FIG. 9 is a partial top view of the non-flexing multi-port backer member of the valve of FIG. 8 showing the ports at the valve site;

FIG. 10 is an exploded, enlarged view showing the non-flexing multiport backer and lower valve body member of the shut-off valve body of FIGS. 8 and 9;

FIG. 11 is an enlarged partial cross-sectional view of one embodiment of a solenoid actuated valve at a valve site.

FIG. 12 is an enlarged partial cross-sectional view of an alternate embodiment of a solenoid actuated valve at a valve site;

FIG. 13 is an enlarged partial cross-sectional view of a valve embodying the multi-port backer member and thin flexible sheet member of the present invention wherein the valve is operated remotely utilizing vacuum and pressure;

FIG. 14 is an exploded perspective enlarged view of a valve array embodying the valve and flexible sheet member with two port backer and solenoid actuator embodying the present invention.

WRITTEN DESCRIPTION OF PREFERRED EMBODIMENTS

Turning now to the drawings and considering the invention in further detail, the basic valve body embodying the present invention is shown in an enlarged cross-sectional view in Figs, 1 and 2 and is generally designated 10. A number of valve bodies may be arranged as an integral valve array or valve matrix as explained in further detail below in connection with the discussion of FIG. 5. The valve body 10 includes a first valve body portion member 12 and a second valve body portion member 14 which may be referred to as the upper and lower valve body members, respectively. The valve body members may be made of acrylic material or any other noncorrosive, relatively inert, material which may be machined or molded.

A plurality of passageways 16,17 through which fluid may flow are formed in the lower body portion member 14. The passageways may be holes, grooves, flow through channels or any convenient fluid conduit form generally well known to those in the art. Reference may be made to any of the above mentioned patents for further information and explanation and the disclosures of which patent references are incorporated herein by reference. As will be apparent connecting tubes may lead to and from the passageways to fluid reservoirs and/or equipment.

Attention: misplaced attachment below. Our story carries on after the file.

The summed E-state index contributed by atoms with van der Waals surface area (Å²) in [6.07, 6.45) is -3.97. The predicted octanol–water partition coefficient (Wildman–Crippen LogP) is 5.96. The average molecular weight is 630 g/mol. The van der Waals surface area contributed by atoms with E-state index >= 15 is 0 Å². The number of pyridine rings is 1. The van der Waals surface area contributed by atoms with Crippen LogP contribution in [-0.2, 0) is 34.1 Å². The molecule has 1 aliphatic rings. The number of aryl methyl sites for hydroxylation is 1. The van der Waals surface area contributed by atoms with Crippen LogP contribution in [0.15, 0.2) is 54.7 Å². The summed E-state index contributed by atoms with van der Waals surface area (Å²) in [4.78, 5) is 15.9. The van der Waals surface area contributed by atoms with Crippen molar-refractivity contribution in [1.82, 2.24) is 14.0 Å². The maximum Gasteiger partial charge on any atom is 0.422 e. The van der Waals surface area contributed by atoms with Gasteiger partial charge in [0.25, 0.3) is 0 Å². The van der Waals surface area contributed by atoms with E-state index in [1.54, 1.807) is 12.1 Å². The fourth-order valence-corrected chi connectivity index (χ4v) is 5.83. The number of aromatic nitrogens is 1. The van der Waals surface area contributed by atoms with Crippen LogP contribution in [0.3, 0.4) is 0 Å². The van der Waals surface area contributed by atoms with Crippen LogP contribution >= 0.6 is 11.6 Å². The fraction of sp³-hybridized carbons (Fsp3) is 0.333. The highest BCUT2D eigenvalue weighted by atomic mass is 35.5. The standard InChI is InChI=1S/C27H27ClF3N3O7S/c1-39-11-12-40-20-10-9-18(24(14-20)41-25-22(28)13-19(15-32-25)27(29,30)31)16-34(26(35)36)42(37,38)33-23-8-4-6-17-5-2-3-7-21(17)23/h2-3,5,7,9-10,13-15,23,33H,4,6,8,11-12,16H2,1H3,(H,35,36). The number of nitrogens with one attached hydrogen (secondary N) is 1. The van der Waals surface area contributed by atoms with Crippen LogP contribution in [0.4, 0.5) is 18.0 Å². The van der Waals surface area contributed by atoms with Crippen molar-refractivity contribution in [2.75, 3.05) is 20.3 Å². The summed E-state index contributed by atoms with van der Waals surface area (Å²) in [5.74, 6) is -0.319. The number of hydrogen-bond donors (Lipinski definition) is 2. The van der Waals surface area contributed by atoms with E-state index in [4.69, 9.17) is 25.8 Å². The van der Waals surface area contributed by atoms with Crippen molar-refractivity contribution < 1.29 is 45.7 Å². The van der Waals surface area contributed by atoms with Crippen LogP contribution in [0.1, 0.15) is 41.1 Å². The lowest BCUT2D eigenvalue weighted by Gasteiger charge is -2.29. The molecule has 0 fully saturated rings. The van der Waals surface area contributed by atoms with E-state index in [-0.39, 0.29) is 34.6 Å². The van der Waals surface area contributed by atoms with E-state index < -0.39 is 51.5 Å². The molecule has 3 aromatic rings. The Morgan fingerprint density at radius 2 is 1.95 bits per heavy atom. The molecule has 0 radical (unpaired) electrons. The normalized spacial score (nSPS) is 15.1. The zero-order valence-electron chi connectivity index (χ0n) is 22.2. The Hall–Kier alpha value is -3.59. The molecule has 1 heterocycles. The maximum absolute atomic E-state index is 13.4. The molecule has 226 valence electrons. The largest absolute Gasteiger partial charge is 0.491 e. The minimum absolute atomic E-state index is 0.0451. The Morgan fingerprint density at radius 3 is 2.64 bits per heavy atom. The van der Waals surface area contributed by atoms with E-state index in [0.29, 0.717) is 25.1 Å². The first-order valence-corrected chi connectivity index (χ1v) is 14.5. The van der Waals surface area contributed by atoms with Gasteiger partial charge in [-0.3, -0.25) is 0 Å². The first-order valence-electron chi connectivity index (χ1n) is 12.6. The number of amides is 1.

A flexible sheet member 18 which may be a sheet of polyethylene film of the type sold by Dupont under the tradename Mylar, or other suitable material that flexes is placed at an interface generally designated 20 between the upper and lower valve body portion members with the flexible sheet member positioned adjacent the downwardly facing surface 22 of the upper valve body portion member 12. An extra non-flexing layer or backer member 24 made of Mylar or other suitable material for example, metal "shim stock", is located between the flexible sheet member 18 and the upwardly facing surface 32 of the lower valve body portion member 14. The upper and lower valve body portion members together with the flexible sheet member 18 and non-flexing backer member 24 therebetween form a sandwich. The upper valve body portion member 12 may be bolted, screwed, bonded or otherwise attached using other well known means to the lower valve body portion member 14 to form the sandwiched structure. As illustrated, two valve body portion members are shown but it will be recognized there can be any number of valve body portions sandwiched together. Alternately the valve body members, non-flexing sheet and flexible sheet may be adhesively held to one another or may be molecularly bonded.